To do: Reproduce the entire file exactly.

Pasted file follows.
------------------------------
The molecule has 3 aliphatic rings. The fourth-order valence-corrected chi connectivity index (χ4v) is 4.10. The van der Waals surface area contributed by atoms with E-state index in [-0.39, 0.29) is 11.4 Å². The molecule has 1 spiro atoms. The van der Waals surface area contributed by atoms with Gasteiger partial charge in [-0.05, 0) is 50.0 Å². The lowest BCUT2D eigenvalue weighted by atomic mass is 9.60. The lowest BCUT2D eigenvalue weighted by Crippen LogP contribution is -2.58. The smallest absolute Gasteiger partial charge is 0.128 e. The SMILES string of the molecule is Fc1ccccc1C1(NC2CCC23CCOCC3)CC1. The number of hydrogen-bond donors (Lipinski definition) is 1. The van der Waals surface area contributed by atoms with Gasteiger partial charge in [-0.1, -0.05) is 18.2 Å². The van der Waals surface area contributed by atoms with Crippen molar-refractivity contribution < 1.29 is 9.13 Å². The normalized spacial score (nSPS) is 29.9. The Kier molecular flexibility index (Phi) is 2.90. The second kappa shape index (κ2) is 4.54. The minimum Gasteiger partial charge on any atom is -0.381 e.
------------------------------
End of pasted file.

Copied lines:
The molecule has 3 aliphatic rings. The fourth-order valence-corrected chi connectivity index (χ4v) is 4.10. The van der Waals surface area contributed by atoms with E-state index in [-0.39, 0.29) is 11.4 Å². The molecule has 1 spiro atoms. The van der Waals surface area contributed by atoms with Gasteiger partial charge in [-0.05, 0) is 50.0 Å². The lowest BCUT2D eigenvalue weighted by atomic mass is 9.60. The lowest BCUT2D eigenvalue weighted by Crippen LogP contribution is -2.58. The smallest absolute Gasteiger partial charge is 0.128 e. The SMILES string of the molecule is Fc1ccccc1C1(NC2CCC23CCOCC3)CC1. The number of hydrogen-bond donors (Lipinski definition) is 1. The van der Waals surface area contributed by atoms with Gasteiger partial charge in [-0.1, -0.05) is 18.2 Å². The van der Waals surface area contributed by atoms with Crippen molar-refractivity contribution < 1.29 is 9.13 Å². The normalized spacial score (nSPS) is 29.9. The Kier molecular flexibility index (Phi) is 2.90. The second kappa shape index (κ2) is 4.54. The minimum Gasteiger partial charge on any atom is -0.381 e.